Welcome to CounterTobacco.org's "News and Research Roundup!" Each month we post a summary of the latest research, reports, and news stories on counteracting tobacco product sales and marketing at the point of sale (POS). Keeping up with what's happening in the POS movement all across the country can help you choose policies and strategies that work best for your community. New research can help provide support for your work and evidence for the importance of the "War in the Store." Have a story you don't want us to miss? E-mail it to us!
Using a regression model and data from the National Youth Tobacco Surveys from 1999-2013, researchers estimated that the 2009 ban on flavored cigarettes reduced the probability of becoming a smoker among youth by 17% and reduced the number of cigarettes smoked by youth smokers by 58%. However, the ban was associated with a 45% increase in youth use of menthol-flavored cigarettes, which were excluded from the ban, as well as a 34% increase in youth cigar use and a 55% increase in youth pipe use. While these numbers suggest that many tobacco users substituted another product for flavored cigarettes, overall, there was a 6% decline in the probability that youth using tobacco.
Following the 2012 implementation of the first stage of England’s point-of-sale tobacco display ban (in all large shops), 13% fewer youth ages 11-16 noticed tobacco displays in shops. However, after adjustment for other factors, researchers found no significant change in smoking susceptibility or uptake. Results have not yet been determined following the 2015 extension of the ban to all shops.
Based on data from the 2004-2014 National Youth Tobacco Surveys, a logistic regression model, the psychosocial model of smoking, and no significant change in youth cigarette smoking from 2009-2014, researchers found that the introduction of e-cigarettes was not associated with a decline in youth cigarette use. The authors conclude that e-cigarette only users would have been unlikely to initiate tobacco use with cigarettes.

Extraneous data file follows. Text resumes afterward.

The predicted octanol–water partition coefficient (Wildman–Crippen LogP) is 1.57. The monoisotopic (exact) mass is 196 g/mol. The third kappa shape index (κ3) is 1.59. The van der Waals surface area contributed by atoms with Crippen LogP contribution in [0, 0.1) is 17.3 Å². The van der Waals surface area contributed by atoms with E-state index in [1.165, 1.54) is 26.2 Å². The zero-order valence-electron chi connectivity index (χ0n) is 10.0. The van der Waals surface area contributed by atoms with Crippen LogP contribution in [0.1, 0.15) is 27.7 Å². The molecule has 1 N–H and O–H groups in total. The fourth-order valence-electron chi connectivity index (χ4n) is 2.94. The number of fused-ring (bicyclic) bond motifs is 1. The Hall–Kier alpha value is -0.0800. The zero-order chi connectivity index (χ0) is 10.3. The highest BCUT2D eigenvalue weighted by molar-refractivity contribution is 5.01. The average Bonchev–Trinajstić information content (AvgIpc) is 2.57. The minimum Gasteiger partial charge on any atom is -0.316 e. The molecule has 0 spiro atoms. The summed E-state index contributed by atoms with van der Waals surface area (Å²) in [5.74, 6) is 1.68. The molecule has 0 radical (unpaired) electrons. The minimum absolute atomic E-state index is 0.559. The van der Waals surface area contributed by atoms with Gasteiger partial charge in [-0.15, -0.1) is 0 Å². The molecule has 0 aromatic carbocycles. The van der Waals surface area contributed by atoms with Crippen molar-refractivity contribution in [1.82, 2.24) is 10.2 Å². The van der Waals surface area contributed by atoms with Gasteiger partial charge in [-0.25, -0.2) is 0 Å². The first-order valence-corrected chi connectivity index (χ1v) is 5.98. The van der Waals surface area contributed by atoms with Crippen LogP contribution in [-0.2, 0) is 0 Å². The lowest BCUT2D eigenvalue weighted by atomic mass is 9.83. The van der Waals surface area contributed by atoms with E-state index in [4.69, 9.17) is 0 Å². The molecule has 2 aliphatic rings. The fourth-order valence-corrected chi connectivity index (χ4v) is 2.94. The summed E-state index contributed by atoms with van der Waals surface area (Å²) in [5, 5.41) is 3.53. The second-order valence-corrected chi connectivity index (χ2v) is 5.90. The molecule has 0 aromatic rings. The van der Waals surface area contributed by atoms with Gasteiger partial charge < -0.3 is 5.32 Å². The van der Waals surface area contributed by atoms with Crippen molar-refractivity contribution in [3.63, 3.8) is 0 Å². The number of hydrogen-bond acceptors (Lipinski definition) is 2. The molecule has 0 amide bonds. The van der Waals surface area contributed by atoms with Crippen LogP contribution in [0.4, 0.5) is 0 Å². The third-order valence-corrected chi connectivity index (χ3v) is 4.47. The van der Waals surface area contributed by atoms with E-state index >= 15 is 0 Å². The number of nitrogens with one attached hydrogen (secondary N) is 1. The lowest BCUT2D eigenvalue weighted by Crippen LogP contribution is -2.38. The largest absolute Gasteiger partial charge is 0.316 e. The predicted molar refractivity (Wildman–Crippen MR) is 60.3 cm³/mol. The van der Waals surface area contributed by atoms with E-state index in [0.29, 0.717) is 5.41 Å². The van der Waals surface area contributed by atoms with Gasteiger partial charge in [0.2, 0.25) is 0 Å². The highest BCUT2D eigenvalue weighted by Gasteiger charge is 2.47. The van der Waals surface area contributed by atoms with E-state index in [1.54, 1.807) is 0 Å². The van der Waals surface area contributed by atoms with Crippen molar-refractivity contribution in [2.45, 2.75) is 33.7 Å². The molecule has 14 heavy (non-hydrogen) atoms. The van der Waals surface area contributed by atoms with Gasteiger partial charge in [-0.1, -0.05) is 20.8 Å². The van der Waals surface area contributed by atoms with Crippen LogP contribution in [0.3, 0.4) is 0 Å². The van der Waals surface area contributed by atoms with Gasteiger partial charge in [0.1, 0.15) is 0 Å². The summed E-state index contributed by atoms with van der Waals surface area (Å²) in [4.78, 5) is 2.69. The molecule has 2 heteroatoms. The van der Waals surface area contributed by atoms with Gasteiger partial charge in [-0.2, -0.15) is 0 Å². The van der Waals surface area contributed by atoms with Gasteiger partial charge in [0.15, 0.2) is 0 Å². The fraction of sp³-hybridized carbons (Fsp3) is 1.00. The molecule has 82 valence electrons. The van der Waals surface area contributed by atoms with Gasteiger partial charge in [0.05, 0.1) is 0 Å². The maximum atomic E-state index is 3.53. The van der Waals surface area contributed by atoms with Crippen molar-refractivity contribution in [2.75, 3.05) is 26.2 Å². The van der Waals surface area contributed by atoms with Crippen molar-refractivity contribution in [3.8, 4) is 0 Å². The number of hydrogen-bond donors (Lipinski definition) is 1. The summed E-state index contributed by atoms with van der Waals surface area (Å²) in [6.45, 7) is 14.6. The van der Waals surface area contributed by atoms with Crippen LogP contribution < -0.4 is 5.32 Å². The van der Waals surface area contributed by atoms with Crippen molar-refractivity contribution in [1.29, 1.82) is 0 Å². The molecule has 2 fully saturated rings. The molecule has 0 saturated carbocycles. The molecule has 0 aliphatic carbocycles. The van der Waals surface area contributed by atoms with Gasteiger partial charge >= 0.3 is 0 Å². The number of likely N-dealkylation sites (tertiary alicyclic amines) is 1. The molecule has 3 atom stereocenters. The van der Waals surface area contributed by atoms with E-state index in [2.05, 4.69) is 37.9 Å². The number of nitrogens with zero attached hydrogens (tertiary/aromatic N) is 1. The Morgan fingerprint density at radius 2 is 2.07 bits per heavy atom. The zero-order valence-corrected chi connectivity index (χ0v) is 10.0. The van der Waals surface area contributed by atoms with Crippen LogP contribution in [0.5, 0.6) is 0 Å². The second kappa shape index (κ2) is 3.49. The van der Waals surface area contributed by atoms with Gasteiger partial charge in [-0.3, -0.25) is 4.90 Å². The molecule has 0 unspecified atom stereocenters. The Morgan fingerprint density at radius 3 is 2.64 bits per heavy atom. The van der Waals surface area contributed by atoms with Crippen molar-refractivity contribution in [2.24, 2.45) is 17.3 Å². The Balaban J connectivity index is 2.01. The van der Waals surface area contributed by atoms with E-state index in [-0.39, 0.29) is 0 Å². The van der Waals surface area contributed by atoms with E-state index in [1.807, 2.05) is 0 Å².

The FDA’s “The Real Cost” youth-focused national media campaign potentially prevented 350,000 youth ages 11-18 from smoking during 2014-2016. High exposure the campaign was associated with a 30% decrease in risk for smoking initiation.
Results from the nationally representative, longitudinal Population Assessment of Tobacco and Health (PATH) Study, 27.5% of adults and 8.9% of youth were current tobacco users in 2013 and 2014. Of both adult and youth tobacco users, 40% used multiple tobacco products, and cigarettes and e-cigarettes were the most common combination. Tobacco use was higher among young adults, males, and members of racial and sexual minorities.
In a national cross-sectional online survey, researchers found that 39.7% of transgender adults reported higher current (past 30 day) use of any cigarette/cigar/e-cigarette product compared to 25.1% of cisgender adults. Specifically, 35.5% reported use of cigarettes, compared to 20.7% of cisgender adults, 26.8% reported use of cigars compared to 9.3% of cisgender adults, and 21.3% reported use of e-cigarettes, compared to 5% of cisgender adults. This was the first national US study to assess differences in tobacco use across gender identities separately from sexual orientation.
Smokers who live In neighborhoods with more POS cigarette price promotions were more likely to report financial stress. Previous research has found that smokers with financial stress are less likely to successfully quit or attempt to quit smoking. The authors suggest that high exposure to POS cigarette price promotions may make it harder for smokers to quit.
Adult cigarette smokers were more likely to believe that cigarettes are more harmful than e-cigarettes and express interest in dual use of the two products when told that cigarettes have more chemicals than e-cigarettes compared to smokers who were told cigarettes and e-cigarettes contained the same amount of chemicals. The authors suggest that disclosing the amount of chemicals in cigarettes and e-cigarettes could have the unintentional consequence of increasing dual use.